Example
Assuming
y
is the current input signal,c
is the previous cell state, andh
is the previous output signal from anlstm
function. Each ofy
,c
andh
hasn_units
channels. Most typical preparation ofx
is:>>> n_units = 100 >>> y = chainer.Variable(np.zeros((1, n_units), 'f')) >>> h = chainer.Variable(np.zeros((1, n_units), 'f')) >>> c = chainer.Variable(np.zeros((1, n_units), 'f')) >>> model = chainer.Chain(w=F.Linear(n_units, 4 * n_units), ... v=F.Linear(n_units, 4 * n_units),) >>> x = model.w(y) + model.v(h) >>> c, h = F.lstm(c, x)
It corresponds to calculate the input sources \(a, i, f, o\) from the current input
y
and the previous outputh
. Different parameters are used for different kind of input sources.
maxout¶

chainer.functions.
maxout
(x, pool_size, axis=1)[source]¶ Maxout activation function.
It accepts an input tensor
x
, reshapes theaxis
dimension (say the size beingM * pool_size
) into two dimensions(M, pool_size)
, and takes maximum along theaxis
dimension. The output of this function is same asx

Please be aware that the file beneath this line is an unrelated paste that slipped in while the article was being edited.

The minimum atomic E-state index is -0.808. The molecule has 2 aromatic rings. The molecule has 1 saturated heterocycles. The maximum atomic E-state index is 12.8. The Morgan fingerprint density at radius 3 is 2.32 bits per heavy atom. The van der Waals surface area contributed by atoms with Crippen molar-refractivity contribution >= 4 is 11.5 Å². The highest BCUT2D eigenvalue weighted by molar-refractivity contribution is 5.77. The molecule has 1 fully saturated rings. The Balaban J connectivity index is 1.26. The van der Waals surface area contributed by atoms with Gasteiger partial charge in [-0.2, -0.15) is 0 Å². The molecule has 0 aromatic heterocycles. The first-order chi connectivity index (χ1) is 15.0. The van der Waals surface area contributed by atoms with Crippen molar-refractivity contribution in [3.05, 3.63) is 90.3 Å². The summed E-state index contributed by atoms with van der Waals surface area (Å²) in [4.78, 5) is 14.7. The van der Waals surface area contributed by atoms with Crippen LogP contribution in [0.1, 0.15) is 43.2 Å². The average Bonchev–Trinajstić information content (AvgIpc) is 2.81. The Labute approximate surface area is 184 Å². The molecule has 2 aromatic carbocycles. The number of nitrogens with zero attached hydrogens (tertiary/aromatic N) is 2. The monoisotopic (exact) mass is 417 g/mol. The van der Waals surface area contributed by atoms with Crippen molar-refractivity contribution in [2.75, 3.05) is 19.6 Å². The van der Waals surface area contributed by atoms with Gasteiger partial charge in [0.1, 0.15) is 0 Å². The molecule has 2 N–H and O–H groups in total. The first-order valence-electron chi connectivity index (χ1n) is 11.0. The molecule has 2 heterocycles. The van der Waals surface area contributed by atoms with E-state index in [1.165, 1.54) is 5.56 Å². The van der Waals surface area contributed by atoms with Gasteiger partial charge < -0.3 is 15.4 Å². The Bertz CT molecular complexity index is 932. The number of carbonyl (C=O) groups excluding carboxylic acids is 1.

except thataxis
dimension is transformed fromM * pool_size
toM
.Typically,
x
is the output of a linear layer or a convolution layer. The following is the example where we usemaxout()
in combination with a Linear link.>>> in_size, out_size, pool_size = 100, 100, 100 >>> l = L.Linear(in_size, out_size * pool_size) >>> x = chainer.Variable(np.zeros((1, in_size), 'f')) # prepare data >>> x = l(x) >>> y = F.maxout(x, pool_size)
Parameters: x (Variable) – Input variable. Its first dimension is assumed to be the minibatch dimension. The other dimensions are treated as one concatenated dimension. Returns: Output variable. Return type: Variable See also
prelu¶

chainer.functions.
prelu
(x, W)[source]¶ Parametric ReLU function.
It accepts two arguments: an input
x
and a weight arrayW